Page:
What does feminist research look like in each ‘minute’ of the imagined silence of 4’33”, a silence that is much more than itself? Is silence contained by violence, and vice versa? As part of the apparatus that produces the silent-violent phenomena of the work, we are drawn to thinking about how it is entangled in the past, present, and future. Recalling Barad, we think about the role of memory and the implications of the unfurling feminist musicological research in the here-now and there-then (‘Diffracting Diffraction’). As Barad puts it, ‘there is no moving beyond, no leaving the “old” behind. There is no absolute boundary between here-now and there-then. There is nothing that is new. There is nothing that is not new’ (‘Diffracting Distraction’ 168). As this history passes through our own body, we become enmeshed in the social and material world of which it and we are constituted, producing versions of the present and the past simultaneously. The assemblage of 4’33”, into which we are interwoven, produces a ‘here-now’ and a ‘there-then’ that oscillates between pure silence and pure violence.
The First Minute (1952–1966)
From pure silence to silence. We are an infant when 4’33” is premiered in 1952. We do not know of its existence. We do not stir yet to register the existence of music per se. But we are soothed when we listen to our father playing Bach, Mozart, Beethoven, and the ‘boogie-woogie’ on our upright piano as we drift off to sleep each night. We fall in love with music, triggering a becoming-music.
The Second Minute (1967–1981)
Silence. We are a student at the Sydney Conservatorium (1969–1972). No one asks if there are any women who compose music because no one thinks to ask. Their absence assumes their non-existence.
Silence. When activist feminism is on the streets demanding equality with men, we are completing a music degree, majoring in musicology at The University of Adelaide (1974–1976). We notice that women composers are absent from the curriculum. We enquire as to their whereabouts. The institution thinks this is a strange question to ask. Violence.
Emerging from silence. Elizabeth Wood (1980) reveals that much more is going on in the 1970s in the feminist musicological sphere than is widely known. Her landmark essay is published, not in a music journal, where it is unlikely to have been welcomed, but in the feminist-friendly journal Signs. Wood explains that in the margins of institutional musicology, scholars are painstakingly rewriting women into the history of music. She indicates that they have been doing this for many years.
The Third Minute (1982–1996)
Emerging from Silence. We are a sessional lecturer at the Sydney Conservatorium and Sydney University. On the one hand, we are perpetuating the idea of the masterwork and genius composer, teaching subjects such as harmony and counterpoint, and aural training with their focus on the canon. On the other hand, we inaugurate courses on women in music and gender and music. We try to make sense of a history that is only just emerging from silence. Feminist musicologist Susan McClary issues a warning that ‘the voices calling for a feminist criticism are those of well-established men’ but that their appeals could be read ‘as taunts, as invitations to professional suicide’ (‘Undoing of Opera’ ix).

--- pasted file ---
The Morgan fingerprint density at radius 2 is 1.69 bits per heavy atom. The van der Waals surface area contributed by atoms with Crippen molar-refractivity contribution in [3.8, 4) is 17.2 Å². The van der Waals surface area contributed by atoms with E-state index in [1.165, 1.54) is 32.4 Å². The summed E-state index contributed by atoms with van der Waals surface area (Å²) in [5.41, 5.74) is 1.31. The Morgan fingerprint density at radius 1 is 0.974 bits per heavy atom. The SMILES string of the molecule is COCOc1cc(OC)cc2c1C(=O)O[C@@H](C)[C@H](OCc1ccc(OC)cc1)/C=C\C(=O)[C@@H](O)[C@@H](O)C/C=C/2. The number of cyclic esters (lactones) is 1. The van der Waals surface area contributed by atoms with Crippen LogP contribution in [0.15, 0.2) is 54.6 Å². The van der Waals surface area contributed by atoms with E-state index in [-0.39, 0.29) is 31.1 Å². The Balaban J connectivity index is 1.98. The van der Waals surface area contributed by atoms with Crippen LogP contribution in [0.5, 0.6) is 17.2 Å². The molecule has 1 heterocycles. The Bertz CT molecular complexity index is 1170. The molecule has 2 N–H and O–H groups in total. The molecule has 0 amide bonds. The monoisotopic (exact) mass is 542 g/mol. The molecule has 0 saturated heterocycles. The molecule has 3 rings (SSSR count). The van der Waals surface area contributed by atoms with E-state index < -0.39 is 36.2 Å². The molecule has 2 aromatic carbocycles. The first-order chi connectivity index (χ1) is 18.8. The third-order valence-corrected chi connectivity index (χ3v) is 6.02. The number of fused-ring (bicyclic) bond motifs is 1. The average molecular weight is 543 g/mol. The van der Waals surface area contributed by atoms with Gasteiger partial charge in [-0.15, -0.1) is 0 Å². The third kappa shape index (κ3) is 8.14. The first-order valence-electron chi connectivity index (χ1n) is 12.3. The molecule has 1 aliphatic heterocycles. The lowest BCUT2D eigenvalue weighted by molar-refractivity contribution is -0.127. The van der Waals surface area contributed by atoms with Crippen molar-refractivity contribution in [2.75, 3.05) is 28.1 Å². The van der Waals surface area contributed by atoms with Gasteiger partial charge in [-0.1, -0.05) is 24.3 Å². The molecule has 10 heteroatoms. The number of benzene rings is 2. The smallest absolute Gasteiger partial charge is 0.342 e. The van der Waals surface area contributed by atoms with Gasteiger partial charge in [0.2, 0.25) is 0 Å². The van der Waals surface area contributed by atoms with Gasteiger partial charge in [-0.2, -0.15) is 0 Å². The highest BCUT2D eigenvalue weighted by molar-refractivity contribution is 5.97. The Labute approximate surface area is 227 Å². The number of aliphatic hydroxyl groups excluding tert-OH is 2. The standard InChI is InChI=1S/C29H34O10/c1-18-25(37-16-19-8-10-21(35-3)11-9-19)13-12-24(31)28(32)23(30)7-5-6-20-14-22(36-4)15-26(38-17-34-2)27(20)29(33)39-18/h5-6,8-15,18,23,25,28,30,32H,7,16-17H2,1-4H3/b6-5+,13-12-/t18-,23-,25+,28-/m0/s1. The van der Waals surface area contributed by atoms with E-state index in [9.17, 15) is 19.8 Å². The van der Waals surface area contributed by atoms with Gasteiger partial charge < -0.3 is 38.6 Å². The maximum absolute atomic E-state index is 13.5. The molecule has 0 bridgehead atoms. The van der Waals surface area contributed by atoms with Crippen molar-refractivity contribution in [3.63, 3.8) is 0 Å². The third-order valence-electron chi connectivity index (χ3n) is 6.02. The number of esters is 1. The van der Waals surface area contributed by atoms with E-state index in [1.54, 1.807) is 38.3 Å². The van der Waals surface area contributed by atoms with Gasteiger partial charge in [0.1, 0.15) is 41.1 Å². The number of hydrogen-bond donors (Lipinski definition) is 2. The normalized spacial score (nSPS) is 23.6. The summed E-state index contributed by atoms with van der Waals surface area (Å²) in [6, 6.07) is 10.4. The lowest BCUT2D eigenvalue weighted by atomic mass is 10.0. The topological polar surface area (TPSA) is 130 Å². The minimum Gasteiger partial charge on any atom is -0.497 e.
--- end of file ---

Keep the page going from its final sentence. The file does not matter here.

The Violence of Silence (1991–1996). Professional Suicide. Critical, cultural, feminist, and queer readings of music suddenly flood the market. Silence erupts into violence. Vitriolic, sharply polarised debates ensue. Abuse is hurled at the perpetrators who are proposing that music is not, as customarily assumed, a timeless, neutral entity. Perpetrators argue that even so-called ‘abstract’ music carries the values of the context in which it is composed and performed. Perpetrators show that attitudes towards women and other marginalised categories such as sexuality—as if they are homogenous, stable categories—can be read into the music itself: the masculine (strong) cadence versus the feminine (weak) cadence; the violence of Beethoven with its virulent masculinity replete with metaphors of rape versus the ‘eternally feminine’ Schubert (was he a homosexual?); and the subverting of norms by women and queer composers; and many more examples ad infinitum. Susan McClary’s Feminine Endings (1991) is singled out for a savage ‘dressing down’. She withdraws. An impasse is reached. Both sides retreat into a violent silence.
The Silence of Violence. Out of a long period of silence, new information emerges and becomes public. McClary explains that in the 1970s her work, offering ‘different’ (from conventional) interpretations about the mainstream composers of the sixteenth and seventeenth centuries, is blocked by the gatekeepers who refuse to publish it (‘Lives in Musicology’). The tenure clock is ticking. She must ‘publish or perish.’ In 1975 she presents her work at the American Musicological Society conference with a paper on the purely formal aspects of a madrigal by Monteverdi. But it provokes a ‘quasi-riot’, quelled temporarily in the session itself, flaring up again in a restaurant where one of McClary’s detractors sexually assaults her. Fearmongering erupts into violence. They are outraged that she has a new (and highly original) approach to understanding the music of that period. She says that her ‘interpretations involved neither feminism (I would not have been caught dead at the time dealing with “mere” women’s issues) nor canon bashing. In retrospect, I recognize that this stormy reception had everything to do with my gender’ (11). In the wake of Feminine Endings, she receives death and rape threats, and on one occasion the police remove her from her apartment to safety (11-12). Hatemongering erupts into violence. Pure Violence.